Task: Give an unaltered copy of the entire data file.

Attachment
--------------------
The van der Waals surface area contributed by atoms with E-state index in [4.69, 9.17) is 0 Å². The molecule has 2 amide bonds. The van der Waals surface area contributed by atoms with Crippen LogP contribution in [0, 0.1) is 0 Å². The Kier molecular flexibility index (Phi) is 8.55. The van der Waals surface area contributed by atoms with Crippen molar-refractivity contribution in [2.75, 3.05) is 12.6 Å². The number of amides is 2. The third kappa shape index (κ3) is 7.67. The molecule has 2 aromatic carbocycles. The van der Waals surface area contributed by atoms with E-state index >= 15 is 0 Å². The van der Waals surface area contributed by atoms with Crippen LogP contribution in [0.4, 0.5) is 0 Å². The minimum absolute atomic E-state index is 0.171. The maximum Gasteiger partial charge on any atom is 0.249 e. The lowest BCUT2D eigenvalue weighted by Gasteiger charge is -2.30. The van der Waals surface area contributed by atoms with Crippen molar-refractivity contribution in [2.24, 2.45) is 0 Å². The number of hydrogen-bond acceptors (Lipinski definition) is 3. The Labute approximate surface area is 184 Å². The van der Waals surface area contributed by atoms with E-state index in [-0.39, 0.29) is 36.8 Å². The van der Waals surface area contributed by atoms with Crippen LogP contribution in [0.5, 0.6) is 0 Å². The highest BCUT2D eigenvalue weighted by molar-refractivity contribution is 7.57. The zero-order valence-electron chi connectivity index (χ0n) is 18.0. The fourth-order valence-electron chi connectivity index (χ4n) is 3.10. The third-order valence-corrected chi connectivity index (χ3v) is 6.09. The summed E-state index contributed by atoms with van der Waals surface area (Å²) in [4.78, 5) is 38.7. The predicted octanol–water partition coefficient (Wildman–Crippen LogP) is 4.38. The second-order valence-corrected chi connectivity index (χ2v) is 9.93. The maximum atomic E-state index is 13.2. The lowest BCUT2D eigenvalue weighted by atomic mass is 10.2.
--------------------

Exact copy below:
The van der Waals surface area contributed by atoms with E-state index in [4.69, 9.17) is 0 Å². The molecule has 2 amide bonds. The van der Waals surface area contributed by atoms with Crippen LogP contribution in [0, 0.1) is 0 Å². The Kier molecular flexibility index (Phi) is 8.55. The van der Waals surface area contributed by atoms with Crippen molar-refractivity contribution in [2.75, 3.05) is 12.6 Å². The number of amides is 2. The third kappa shape index (κ3) is 7.67. The molecule has 2 aromatic carbocycles. The van der Waals surface area contributed by atoms with E-state index >= 15 is 0 Å². The van der Waals surface area contributed by atoms with Crippen LogP contribution in [0.4, 0.5) is 0 Å². The minimum absolute atomic E-state index is 0.171. The maximum Gasteiger partial charge on any atom is 0.249 e. The lowest BCUT2D eigenvalue weighted by Gasteiger charge is -2.30. The van der Waals surface area contributed by atoms with Crippen molar-refractivity contribution in [2.24, 2.45) is 0 Å². The number of hydrogen-bond acceptors (Lipinski definition) is 3. The Labute approximate surface area is 184 Å². The van der Waals surface area contributed by atoms with E-state index in [-0.39, 0.29) is 36.8 Å². The van der Waals surface area contributed by atoms with Crippen LogP contribution in [0.5, 0.6) is 0 Å². The highest BCUT2D eigenvalue weighted by molar-refractivity contribution is 7.57. The zero-order valence-electron chi connectivity index (χ0n) is 18.0. The fourth-order valence-electron chi connectivity index (χ4n) is 3.10. The third-order valence-corrected chi connectivity index (χ3v) is 6.09. The summed E-state index contributed by atoms with van der Waals surface area (Å²) in [4.78, 5) is 38.7. The predicted octanol–water partition coefficient (Wildman–Crippen LogP) is 4.38. The second-order valence-corrected chi connectivity index (χ2v) is 9.93. The maximum atomic E-state index is 13.2. The lowest BCUT2D eigenvalue weighted by atomic mass is 10.2.